Today’s Solutions: January 17, 2022

Getting a song stuck in your head, also known as an “earworm,” can be annoying for you and those around you. If you find that at times, while doing unrelated tasks like household chores, you are unable to stop yourself from performing the same song over and over again, we have a solution for you!

A new study from the scientists at the University of California, Davis has determined that this seemingly useless quirk actually plays an important role in strengthening our ability to remember related life experiences.

Most of us probably notice songs that hold specific memories of people or places when they come on the radio. Based on this anecdotal evidence, scientists already knew that music and memory were connected, but what still isn’t understood is how those linked memories form in the first place and how they become so endurable that hearing even just a small fragment of a certain song can provoke strong memories.

The study, published in the Journal of Experimental Psychology, was the first to link music-evoked remembering to catchy songs that get stuck in your head. The researchers worked with 25 to 31 people in three experiments conducted over the course of three different days and were spaced weeks apart.

Participants were made to listen to unfamiliar music. A week later, they listened to the same music while watching an unfamiliar movie clip, but one group watched the movie clip without music. Then, the participants were asked to recall as many details as they could from each movie as the same music was playing and were also asked about their recollection of the associated songs and how often they found those songs stuck in their heads.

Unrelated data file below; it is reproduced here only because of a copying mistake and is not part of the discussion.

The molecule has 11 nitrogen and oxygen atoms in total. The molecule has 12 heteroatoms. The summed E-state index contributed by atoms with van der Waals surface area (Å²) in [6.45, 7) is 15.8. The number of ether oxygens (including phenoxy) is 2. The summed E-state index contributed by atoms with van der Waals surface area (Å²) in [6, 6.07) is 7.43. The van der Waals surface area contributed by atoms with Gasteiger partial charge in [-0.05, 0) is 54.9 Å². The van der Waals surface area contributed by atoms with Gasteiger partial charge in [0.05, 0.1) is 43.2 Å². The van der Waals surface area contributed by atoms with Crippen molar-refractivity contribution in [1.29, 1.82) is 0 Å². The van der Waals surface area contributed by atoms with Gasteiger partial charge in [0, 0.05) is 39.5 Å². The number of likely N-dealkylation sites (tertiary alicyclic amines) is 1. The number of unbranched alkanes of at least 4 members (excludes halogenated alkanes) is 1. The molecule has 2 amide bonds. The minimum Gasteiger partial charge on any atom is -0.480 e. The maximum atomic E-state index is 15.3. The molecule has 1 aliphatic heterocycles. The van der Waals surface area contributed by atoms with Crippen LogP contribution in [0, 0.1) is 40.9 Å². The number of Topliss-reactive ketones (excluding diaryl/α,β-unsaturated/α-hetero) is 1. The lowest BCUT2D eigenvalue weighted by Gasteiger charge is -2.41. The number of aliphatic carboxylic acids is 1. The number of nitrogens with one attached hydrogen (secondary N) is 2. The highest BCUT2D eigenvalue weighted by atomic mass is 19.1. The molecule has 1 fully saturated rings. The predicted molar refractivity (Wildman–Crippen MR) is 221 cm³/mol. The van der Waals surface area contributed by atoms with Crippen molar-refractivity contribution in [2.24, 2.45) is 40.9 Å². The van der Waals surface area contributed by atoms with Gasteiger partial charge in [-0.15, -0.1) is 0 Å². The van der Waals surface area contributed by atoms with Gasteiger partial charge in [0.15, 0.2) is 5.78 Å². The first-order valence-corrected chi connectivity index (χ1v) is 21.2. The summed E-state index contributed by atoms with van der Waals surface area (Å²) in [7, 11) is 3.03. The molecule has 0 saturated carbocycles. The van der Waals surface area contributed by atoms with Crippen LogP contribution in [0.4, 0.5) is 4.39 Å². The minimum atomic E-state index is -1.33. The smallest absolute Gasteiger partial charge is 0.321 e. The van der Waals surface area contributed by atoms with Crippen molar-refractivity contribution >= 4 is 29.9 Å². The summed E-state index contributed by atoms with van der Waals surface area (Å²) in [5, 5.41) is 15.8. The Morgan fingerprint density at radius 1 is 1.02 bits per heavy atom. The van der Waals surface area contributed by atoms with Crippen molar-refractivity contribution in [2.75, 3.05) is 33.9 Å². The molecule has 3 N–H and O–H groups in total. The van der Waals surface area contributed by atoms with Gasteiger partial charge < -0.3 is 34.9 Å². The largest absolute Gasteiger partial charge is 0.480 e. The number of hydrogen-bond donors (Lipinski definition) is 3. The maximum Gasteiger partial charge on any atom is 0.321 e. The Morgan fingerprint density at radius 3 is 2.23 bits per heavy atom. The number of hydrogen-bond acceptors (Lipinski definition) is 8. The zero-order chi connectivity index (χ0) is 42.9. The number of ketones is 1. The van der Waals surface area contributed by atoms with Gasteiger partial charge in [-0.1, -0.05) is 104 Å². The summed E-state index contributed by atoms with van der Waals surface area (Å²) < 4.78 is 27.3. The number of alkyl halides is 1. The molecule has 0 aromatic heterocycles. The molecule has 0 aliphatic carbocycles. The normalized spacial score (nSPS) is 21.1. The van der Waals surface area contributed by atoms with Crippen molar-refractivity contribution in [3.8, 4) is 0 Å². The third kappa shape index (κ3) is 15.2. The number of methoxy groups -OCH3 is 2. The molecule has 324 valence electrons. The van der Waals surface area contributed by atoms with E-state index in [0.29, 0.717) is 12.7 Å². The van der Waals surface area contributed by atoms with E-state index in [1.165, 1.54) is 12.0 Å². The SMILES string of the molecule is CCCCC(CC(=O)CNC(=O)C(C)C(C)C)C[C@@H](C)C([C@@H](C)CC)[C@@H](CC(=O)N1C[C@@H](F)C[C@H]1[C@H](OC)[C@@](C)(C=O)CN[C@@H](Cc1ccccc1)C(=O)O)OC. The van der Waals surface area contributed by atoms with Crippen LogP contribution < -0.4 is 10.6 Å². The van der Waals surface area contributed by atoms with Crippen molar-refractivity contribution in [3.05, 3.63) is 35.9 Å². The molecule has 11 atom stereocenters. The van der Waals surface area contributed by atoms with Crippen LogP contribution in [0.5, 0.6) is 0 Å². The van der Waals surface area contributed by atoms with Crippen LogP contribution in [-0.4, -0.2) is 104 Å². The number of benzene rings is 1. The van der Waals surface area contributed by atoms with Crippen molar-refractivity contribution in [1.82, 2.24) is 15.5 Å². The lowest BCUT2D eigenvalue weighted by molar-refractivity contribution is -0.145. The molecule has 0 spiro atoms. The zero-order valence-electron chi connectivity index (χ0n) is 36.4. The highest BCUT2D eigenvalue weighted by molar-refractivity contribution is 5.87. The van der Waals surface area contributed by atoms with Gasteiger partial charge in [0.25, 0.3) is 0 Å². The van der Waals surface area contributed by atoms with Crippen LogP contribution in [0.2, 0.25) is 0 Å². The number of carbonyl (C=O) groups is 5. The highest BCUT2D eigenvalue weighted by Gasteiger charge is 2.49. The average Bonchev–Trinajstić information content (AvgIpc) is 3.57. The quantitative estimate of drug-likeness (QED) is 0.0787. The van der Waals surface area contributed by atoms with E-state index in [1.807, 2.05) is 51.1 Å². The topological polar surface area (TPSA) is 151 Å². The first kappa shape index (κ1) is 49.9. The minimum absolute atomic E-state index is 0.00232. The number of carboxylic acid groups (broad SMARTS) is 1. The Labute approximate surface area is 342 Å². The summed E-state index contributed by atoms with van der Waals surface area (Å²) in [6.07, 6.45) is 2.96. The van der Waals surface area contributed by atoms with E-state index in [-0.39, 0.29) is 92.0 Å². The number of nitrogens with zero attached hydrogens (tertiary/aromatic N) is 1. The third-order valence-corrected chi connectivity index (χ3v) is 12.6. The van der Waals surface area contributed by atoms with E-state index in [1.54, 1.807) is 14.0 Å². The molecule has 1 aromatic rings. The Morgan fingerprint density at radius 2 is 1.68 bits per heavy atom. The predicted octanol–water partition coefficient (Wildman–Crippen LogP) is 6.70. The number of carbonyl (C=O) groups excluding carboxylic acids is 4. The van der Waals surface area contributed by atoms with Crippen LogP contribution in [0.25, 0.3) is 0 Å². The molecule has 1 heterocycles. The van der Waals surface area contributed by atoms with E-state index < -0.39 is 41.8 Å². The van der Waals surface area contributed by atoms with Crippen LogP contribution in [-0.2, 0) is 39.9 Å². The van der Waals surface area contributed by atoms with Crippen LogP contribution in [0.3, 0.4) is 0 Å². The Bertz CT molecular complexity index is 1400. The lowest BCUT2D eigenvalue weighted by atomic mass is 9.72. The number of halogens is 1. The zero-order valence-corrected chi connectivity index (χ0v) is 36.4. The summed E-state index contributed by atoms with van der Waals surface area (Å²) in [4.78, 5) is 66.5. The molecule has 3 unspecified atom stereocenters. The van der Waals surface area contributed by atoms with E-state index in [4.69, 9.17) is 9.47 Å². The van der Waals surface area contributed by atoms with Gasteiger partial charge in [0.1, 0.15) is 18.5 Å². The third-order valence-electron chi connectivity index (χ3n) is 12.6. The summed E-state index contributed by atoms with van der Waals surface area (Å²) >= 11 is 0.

Those who reported having more “earworms” also had a better memory of the song itself. The more frequently they had the song playing in their heads, the more details the participant remembered from sections of the movie with which the song was paired.

After a week of viewing the movie, the effect of playing the song from the soundtrack of the movie in the minds of the participants resulted in near-perfect retention of the details in the movie—the participants were able to recall details as though they had just seen the movie. What’s more, most people were able to remember what they were doing in their regular lives outside of the study when they found themselves with the song from the soundtrack stuck in their heads.

Professor Petr Janata, the co-author of the study, said that their “paper shows that even if you are playing that song in your mind and not pulling up details of memories explicitly, that is still going to help solidify those memories.” Benjamin Kubit, another study co-author, expands on this, saying that even though we are likely to think of “earworms” as a random and somewhat irritating human quirk, the study “show[s] that “earworms” are a naturally occurring memory process that helps preserve recent experiences in long-term memory.”

The scientists hope that their research will be the initial step in developing music-based interventions that may help treat dementia and other neurological disorders that affect people’s ability to remember events, people in their lives, and everyday realities.

Source study: Journal of Experimental Psychology—Spontaneous mental replay of music improves memory for incidentally associated event knowledge

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